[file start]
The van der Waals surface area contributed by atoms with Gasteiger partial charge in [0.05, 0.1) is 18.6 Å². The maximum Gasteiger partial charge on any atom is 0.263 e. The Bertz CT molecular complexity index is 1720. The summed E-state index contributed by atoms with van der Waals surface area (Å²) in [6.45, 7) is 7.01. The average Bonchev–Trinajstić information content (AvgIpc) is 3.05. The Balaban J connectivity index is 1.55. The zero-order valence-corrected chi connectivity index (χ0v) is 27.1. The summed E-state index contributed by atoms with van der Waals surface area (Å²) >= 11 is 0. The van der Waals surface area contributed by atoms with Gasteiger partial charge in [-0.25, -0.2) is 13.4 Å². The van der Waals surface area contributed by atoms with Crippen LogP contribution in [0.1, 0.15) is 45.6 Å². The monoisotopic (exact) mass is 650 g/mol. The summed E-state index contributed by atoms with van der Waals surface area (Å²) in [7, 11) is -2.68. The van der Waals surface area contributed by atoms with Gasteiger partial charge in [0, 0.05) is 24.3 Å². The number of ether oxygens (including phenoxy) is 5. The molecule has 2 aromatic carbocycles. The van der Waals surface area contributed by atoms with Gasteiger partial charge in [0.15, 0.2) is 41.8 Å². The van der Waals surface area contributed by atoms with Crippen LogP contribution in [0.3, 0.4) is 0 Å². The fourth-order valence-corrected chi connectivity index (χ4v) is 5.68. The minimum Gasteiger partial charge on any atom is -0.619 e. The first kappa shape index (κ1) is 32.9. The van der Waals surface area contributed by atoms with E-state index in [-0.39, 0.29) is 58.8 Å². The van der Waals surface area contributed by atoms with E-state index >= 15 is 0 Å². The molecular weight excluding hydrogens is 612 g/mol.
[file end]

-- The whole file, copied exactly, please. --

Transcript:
The van der Waals surface area contributed by atoms with Gasteiger partial charge in [0.05, 0.1) is 18.6 Å². The maximum Gasteiger partial charge on any atom is 0.263 e. The Bertz CT molecular complexity index is 1720. The summed E-state index contributed by atoms with van der Waals surface area (Å²) in [6.45, 7) is 7.01. The average Bonchev–Trinajstić information content (AvgIpc) is 3.05. The Balaban J connectivity index is 1.55. The zero-order valence-corrected chi connectivity index (χ0v) is 27.1. The summed E-state index contributed by atoms with van der Waals surface area (Å²) >= 11 is 0. The van der Waals surface area contributed by atoms with Gasteiger partial charge in [-0.25, -0.2) is 13.4 Å². The van der Waals surface area contributed by atoms with Crippen LogP contribution in [0.1, 0.15) is 45.6 Å². The monoisotopic (exact) mass is 650 g/mol. The summed E-state index contributed by atoms with van der Waals surface area (Å²) in [7, 11) is -2.68. The van der Waals surface area contributed by atoms with Gasteiger partial charge in [0, 0.05) is 24.3 Å². The number of ether oxygens (including phenoxy) is 5. The molecule has 2 aromatic carbocycles. The van der Waals surface area contributed by atoms with Gasteiger partial charge in [0.15, 0.2) is 41.8 Å². The van der Waals surface area contributed by atoms with Crippen LogP contribution in [0.3, 0.4) is 0 Å². The fourth-order valence-corrected chi connectivity index (χ4v) is 5.68. The minimum Gasteiger partial charge on any atom is -0.619 e. The first kappa shape index (κ1) is 32.9. The van der Waals surface area contributed by atoms with E-state index in [-0.39, 0.29) is 58.8 Å². The van der Waals surface area contributed by atoms with E-state index >= 15 is 0 Å². The molecular weight excluding hydrogens is 612 g/mol.